Speaking of ateliers that are shops and dispensable hierarchies, Zé Ventura began weaving in 1981, developing an organic practice merging painting,drawing and fabric. Once a month, Zé opens her studio in Monchique (in a former bank building); the ground floor functions as a reception and gallery where the paintings, wearable works and other useful art pieces are shown. Her coats are woven like paintings, in a happy limbo that quiets some of the apprehensive attitude that artists working with weaving or fabric often encounter. On some of his “textured paintings”, as she calls them, there are labels on the collar: the logo is her signature, and her labels function as a direct translation of her authorship as a brand.

If Bravo had a logo, it would be a Duck; or Pato-Bravo (transl. Pato = duck, Bravo = wild,) — an expression used, according to Priberam Dictionary to designate a duck other than a domestic duck, or a person who does construction work of dubious quality, or even a wise guy or a swindler, — a “nickname” that would stick to his life and work. One of his best-known and better-seasoned works is O Pato, from the Gulbenkian Collection, and other ducks were found in random objects from his archive. For the postcards, printed in series (the ideal souvenir), Bravo synthetizes the duck’s head turning to the horizon.

On one of his frequent visits to Lagos, António Palolo (b. 1946-2000, Évora) filmed O Pato de Joaquim Bravo (transl. Joaquim Bravo’s Duck), a short improvised testimony to Bravo’s transformation into a duck, or Bravo’s birth through a duck. In the same vein, it was also Palolo who photographed an experimental happening of Bravo with his son on the beach (a mixture of waves, sand and paper rolls), explaining the intimate and generous approach to experimental artistic practices by which the two understood each other. Álvaro Lapa (b. 1939-2006), also from Évora, paints Morada in the Algarve. The landscape, somewhat desolate, comes to us as a record of his time in Lagos, punctuated by plans for future projects with Bravo and Palolo that never came to fruition. And Palolo, Lapa, Espanca, Bravo and Rosa are featured in “Yellow House in the Algarve” another studio of the South, by Peter Jones (b. 1943, Hawarden, Wales) alongside himself (and his dog) in a group portrait, displayed on an easel as seen at the entrance of studios, pottery shops, street painters’ stalls, or souvenir sellers.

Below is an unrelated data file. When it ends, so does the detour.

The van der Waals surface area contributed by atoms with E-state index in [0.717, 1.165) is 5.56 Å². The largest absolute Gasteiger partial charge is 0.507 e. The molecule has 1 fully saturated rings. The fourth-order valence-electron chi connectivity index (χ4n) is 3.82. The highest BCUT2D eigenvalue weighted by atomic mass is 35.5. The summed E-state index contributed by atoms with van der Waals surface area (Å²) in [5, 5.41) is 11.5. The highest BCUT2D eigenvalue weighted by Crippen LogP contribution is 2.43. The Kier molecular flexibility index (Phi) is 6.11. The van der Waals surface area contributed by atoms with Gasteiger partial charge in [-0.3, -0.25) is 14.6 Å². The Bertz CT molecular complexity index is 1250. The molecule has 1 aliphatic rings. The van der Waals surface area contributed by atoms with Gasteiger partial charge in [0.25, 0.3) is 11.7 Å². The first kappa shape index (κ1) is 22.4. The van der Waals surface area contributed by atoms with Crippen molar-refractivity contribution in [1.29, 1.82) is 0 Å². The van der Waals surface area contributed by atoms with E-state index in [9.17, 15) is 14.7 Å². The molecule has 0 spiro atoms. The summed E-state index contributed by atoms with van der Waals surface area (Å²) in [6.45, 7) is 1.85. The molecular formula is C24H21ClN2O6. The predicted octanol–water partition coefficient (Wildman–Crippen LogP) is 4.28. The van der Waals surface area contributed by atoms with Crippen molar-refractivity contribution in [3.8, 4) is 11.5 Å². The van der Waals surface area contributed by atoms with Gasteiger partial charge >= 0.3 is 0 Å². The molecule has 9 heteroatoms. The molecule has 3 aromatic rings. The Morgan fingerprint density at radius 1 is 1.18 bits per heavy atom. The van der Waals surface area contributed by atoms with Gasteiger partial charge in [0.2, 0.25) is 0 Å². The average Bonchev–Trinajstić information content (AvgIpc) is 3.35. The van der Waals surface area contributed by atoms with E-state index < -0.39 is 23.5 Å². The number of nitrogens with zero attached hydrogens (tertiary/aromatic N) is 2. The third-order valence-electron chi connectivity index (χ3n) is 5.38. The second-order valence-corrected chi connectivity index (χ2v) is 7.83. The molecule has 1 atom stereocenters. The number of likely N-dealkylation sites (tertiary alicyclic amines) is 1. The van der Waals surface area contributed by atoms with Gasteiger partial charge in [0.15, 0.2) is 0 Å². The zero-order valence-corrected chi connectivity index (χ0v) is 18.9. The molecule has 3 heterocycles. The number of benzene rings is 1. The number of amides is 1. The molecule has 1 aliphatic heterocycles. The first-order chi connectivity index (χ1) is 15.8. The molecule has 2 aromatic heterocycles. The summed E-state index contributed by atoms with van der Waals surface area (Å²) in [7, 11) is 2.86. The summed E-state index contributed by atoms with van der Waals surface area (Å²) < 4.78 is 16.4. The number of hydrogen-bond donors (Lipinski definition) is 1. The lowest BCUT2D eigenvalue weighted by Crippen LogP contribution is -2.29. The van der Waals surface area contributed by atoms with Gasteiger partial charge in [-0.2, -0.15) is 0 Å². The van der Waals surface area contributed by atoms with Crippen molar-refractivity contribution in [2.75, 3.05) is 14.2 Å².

Peter and Bravo met at the Penina Hotel in 1969, becoming close due to a shared interest in books, which eventually expanded to painting; Instigate by Bravo, Peter started to paint. A professional golfer, he travelled most of the year (with Rosa) to Austria and Switzerland, returning to Lagos to paint whenever possible. Since his retirement and permanent move to Lagos in2010, he has devoted himself mostly to portraying his long-time friends, in a lengthy and detailed process of representation; Peter seeks to recreate or pay homage to his memory of figures, re-purposing photographs from different origins, in what can be interpreted as a souvenir for himself, or of his own life.

The documents and ephemera gathered in the tent are examples of interventions that challenge the notion of what the souvenir is and how it plays with nostalgia. Additionally, they are in themselves trophies of adaptation and resourcefulness facing these very issues, raised firstly by the institutional independence and great self-initiative of some artists.

Zé Ventura, “Movimento de instantes coloridos, Oceano Pacífico, Mil folhas, Oceano Atlântico and Desenrolar dos dias”, 2000, 1998, 1993, 1998 and 2001, textiles, dimensions variable

Jorge Mealha, untitled (studies for tile panels), n.d. 8 drawings, ink on paper, 15 x 21 cm each, col. Janet Brown Mealha

Peter Jones, “Yellow house in the Algarve, another Studio of the South”, 2018-21, oil on canvas, 130 x 130 cm

Joaquim Bravo, untitled, n.d. collar on canvas with frame by the artist, 41,5 x 41,5 x 13 cm, col. Maria de Lurdes Cunha

Jorge Mealha, untitled, n.d. tiles mounted on wood, 91 x 60 cm, col. Beatriz Gomes

curated by Diogo Pinto

Text by Diogo Pinto and Mariana Tilly

Photos by João Neves

Galerias Municipais

Pavilhão Branco, Lisbon, 2022

Exhibition Catalogue